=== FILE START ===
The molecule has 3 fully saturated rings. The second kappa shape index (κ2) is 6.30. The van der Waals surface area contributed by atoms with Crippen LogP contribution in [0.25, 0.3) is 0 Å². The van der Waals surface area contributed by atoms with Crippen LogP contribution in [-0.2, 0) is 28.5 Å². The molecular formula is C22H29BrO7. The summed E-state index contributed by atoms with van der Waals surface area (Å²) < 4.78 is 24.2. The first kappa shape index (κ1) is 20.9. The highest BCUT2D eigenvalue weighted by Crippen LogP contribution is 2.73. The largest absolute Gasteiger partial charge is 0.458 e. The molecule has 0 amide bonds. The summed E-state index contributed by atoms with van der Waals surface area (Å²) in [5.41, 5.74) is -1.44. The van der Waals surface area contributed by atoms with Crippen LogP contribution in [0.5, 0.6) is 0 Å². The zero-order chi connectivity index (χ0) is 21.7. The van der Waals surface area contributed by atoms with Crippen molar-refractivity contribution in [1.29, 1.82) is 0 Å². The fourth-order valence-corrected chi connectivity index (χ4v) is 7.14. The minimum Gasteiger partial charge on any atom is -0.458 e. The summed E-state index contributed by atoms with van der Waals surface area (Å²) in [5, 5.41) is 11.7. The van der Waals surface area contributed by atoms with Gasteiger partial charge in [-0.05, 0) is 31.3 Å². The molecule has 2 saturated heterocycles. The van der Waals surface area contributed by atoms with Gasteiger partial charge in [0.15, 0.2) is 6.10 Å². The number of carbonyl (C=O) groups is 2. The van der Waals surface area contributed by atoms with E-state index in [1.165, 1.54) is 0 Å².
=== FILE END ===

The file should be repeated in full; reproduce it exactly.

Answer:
The molecule has 3 fully saturated rings. The second kappa shape index (κ2) is 6.30. The van der Waals surface area contributed by atoms with Crippen LogP contribution in [0.25, 0.3) is 0 Å². The van der Waals surface area contributed by atoms with Crippen LogP contribution in [-0.2, 0) is 28.5 Å². The molecular formula is C22H29BrO7. The summed E-state index contributed by atoms with van der Waals surface area (Å²) < 4.78 is 24.2. The first kappa shape index (κ1) is 20.9. The highest BCUT2D eigenvalue weighted by Crippen LogP contribution is 2.73. The largest absolute Gasteiger partial charge is 0.458 e. The molecule has 0 amide bonds. The summed E-state index contributed by atoms with van der Waals surface area (Å²) in [5.41, 5.74) is -1.44. The van der Waals surface area contributed by atoms with Crippen LogP contribution in [0.5, 0.6) is 0 Å². The zero-order chi connectivity index (χ0) is 21.7. The van der Waals surface area contributed by atoms with Crippen molar-refractivity contribution in [1.29, 1.82) is 0 Å². The fourth-order valence-corrected chi connectivity index (χ4v) is 7.14. The minimum Gasteiger partial charge on any atom is -0.458 e. The summed E-state index contributed by atoms with van der Waals surface area (Å²) in [5, 5.41) is 11.7. The van der Waals surface area contributed by atoms with Gasteiger partial charge in [-0.05, 0) is 31.3 Å². The molecule has 2 saturated heterocycles. The van der Waals surface area contributed by atoms with Gasteiger partial charge in [0.15, 0.2) is 6.10 Å². The number of carbonyl (C=O) groups is 2. The van der Waals surface area contributed by atoms with E-state index in [1.165, 1.54) is 0 Å².